) Nuclear molecular imaging techniques such as positron emission tomography (PET) and single photon emission computed tomography (SPECT) have become important imaging modalities in the diagnosis and management of human diseases. Solid-state radiation detectors such as cadmium zinc telluride (CZT) have been developed for the detection of high-energy photons (x-ray and gamma-ray) including medical imaging systems by replacing more commonly used scintillation crystals (e.g., NaI or CsI) and photomultiplier tubes (PMTs). SPECT is a very mature noninvasive molecular imaging technology with many radiopharmaceuticals evaluated for many different medical conditions. However, its low detection efficiency and lack of 3D dynamic-imaging capability are mainly pointed out as disadvantages; thus there have been numerous efforts to replace all existing SPECT radiotracers with PET counterparts. SPECT brings much more flexibility in production of radiopharmaceuticals, and labeling biologically interesting molecules with 99mTc for SPECT imaging costs much less than production of PET radionuclides such as 18F using a medical cyclotron and labeling with 18F. However, the availability of many SPECT radiotracers in fact sometimes acts against the viability of SPECT technology because different SPECT radiotracers that emit different energies of photons (roughly in the range of 70 keV ? 350 keV) require change of collimators sometimes multiple times even during the same day in the clinical setting. Collimators not only limit the detection efficiency, but also hamper an efficient management of clinical imaging. With the previous funding support under ?Transforming Biomedicine at the Interface of the Life and Physical Sciences (R01)? (PAR-10- 141) which no longer exists, we developed a completely new SPECT technology that is based on high energy resolution CZT, redesigned and successfully fabricated application-specific integrated circuit (ASIC), and innovative collimator design that can cover a broad range of radionuclide emission energies. For this new grant application, we propose to bring in another very important system design innovation while further developing and manufacturing a prototype test system in that system design. The system innovation we are proposing is to have a variable aperture (i.e., small detector modules moving radially in and out) ring geometry so that we can image subjects within the field of view in high resolution (close proximity) in all possible angular positions. This design will also allow fast 3D dynamic imaging capability with no or almost no rotation (a few degrees). In order to achieve the goals defined above, we have the following specific aims: 1) To complete the variable aperture ring SPECT design using extensive Monte Carlo simulations; 2) To develop new ASICs to be combined with our small-pitch (1.6 mm) and modular CZT cameras that were developed by us recently. The new ASICs will allow list-mode acquisition, and high-count rate so that dynamic SPECT imaging can be handled efficiently. Direct list- mode reconstruction algorithms will be developed as well; and, 3) To build a prototype test system of at least one ring with a variable aperture.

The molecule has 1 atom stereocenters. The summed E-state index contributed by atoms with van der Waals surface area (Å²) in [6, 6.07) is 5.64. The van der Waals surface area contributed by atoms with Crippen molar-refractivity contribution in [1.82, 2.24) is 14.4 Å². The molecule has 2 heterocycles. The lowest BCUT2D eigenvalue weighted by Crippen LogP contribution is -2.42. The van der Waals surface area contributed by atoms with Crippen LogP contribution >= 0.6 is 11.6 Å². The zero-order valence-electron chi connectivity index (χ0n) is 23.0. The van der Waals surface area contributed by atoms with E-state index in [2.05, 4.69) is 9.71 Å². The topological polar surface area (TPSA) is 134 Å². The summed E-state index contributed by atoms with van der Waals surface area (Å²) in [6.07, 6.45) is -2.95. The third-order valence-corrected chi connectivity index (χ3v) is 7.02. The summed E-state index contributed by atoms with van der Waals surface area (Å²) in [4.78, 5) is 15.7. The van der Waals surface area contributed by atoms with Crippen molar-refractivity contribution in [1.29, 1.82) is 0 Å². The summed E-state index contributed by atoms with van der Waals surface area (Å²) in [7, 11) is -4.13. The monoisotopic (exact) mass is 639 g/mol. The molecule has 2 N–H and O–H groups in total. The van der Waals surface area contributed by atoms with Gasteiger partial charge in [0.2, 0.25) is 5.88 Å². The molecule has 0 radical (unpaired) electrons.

(Relevance) We propose to bring in a very important SPECT system design innovation while further developing and manufacturing a prototype test system of that system design. The system innovation is to have a variable aperture (i.e., small detector modules moving radially in and out) ring geometry so that we can image subjects within the field of view in high resolution (close proximity) in all possible angular positions while retaining high resolution and high sensitivity afforded by novel small-pixel CZT detectors combined with novel energy-optimized collimators.
|Mitra, Debasis; Abdalah, Mahmoud; Boutchko, Rostyslav et al. (2018) Comparison of sparse domain approaches for 4D SPECT dynamic image reconstruction. Med Phys 45:4493-4509|